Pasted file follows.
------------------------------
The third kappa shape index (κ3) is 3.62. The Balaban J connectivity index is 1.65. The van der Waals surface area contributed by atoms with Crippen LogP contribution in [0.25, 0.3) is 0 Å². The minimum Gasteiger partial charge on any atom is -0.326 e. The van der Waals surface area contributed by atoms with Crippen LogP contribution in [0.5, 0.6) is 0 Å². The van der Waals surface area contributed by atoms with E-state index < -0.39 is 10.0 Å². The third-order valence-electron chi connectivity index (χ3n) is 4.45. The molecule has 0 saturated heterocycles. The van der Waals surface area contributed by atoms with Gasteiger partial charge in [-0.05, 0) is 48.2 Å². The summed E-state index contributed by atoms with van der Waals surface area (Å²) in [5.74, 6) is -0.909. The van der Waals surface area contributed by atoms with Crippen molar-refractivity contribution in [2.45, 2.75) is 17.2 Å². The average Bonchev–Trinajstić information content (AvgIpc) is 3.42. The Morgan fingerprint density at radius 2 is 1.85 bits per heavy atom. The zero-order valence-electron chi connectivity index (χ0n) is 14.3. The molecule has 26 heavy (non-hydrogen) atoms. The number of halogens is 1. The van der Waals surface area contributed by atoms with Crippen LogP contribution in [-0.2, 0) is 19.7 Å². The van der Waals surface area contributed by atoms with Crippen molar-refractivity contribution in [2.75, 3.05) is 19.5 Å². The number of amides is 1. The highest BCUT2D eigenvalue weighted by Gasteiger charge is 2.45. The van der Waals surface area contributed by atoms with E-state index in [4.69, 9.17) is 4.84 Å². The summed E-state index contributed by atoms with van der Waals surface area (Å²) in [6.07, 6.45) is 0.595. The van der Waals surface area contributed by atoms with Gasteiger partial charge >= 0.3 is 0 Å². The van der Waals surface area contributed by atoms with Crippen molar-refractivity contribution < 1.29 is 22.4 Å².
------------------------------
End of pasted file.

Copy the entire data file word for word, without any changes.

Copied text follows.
The third kappa shape index (κ3) is 3.62. The Balaban J connectivity index is 1.65. The van der Waals surface area contributed by atoms with Crippen LogP contribution in [0.25, 0.3) is 0 Å². The minimum Gasteiger partial charge on any atom is -0.326 e. The van der Waals surface area contributed by atoms with Crippen LogP contribution in [0.5, 0.6) is 0 Å². The van der Waals surface area contributed by atoms with E-state index < -0.39 is 10.0 Å². The third-order valence-electron chi connectivity index (χ3n) is 4.45. The molecule has 0 saturated heterocycles. The van der Waals surface area contributed by atoms with Gasteiger partial charge in [-0.05, 0) is 48.2 Å². The summed E-state index contributed by atoms with van der Waals surface area (Å²) in [5.74, 6) is -0.909. The van der Waals surface area contributed by atoms with Crippen molar-refractivity contribution in [2.45, 2.75) is 17.2 Å². The average Bonchev–Trinajstić information content (AvgIpc) is 3.42. The Morgan fingerprint density at radius 2 is 1.85 bits per heavy atom. The zero-order valence-electron chi connectivity index (χ0n) is 14.3. The molecule has 26 heavy (non-hydrogen) atoms. The number of halogens is 1. The van der Waals surface area contributed by atoms with Crippen LogP contribution in [-0.2, 0) is 19.7 Å². The van der Waals surface area contributed by atoms with Crippen molar-refractivity contribution in [2.75, 3.05) is 19.5 Å². The number of amides is 1. The highest BCUT2D eigenvalue weighted by Gasteiger charge is 2.45. The van der Waals surface area contributed by atoms with E-state index in [4.69, 9.17) is 4.84 Å². The summed E-state index contributed by atoms with van der Waals surface area (Å²) in [6.07, 6.45) is 0.595. The van der Waals surface area contributed by atoms with Gasteiger partial charge >= 0.3 is 0 Å². The van der Waals surface area contributed by atoms with Crippen molar-refractivity contribution < 1.29 is 22.4 Å².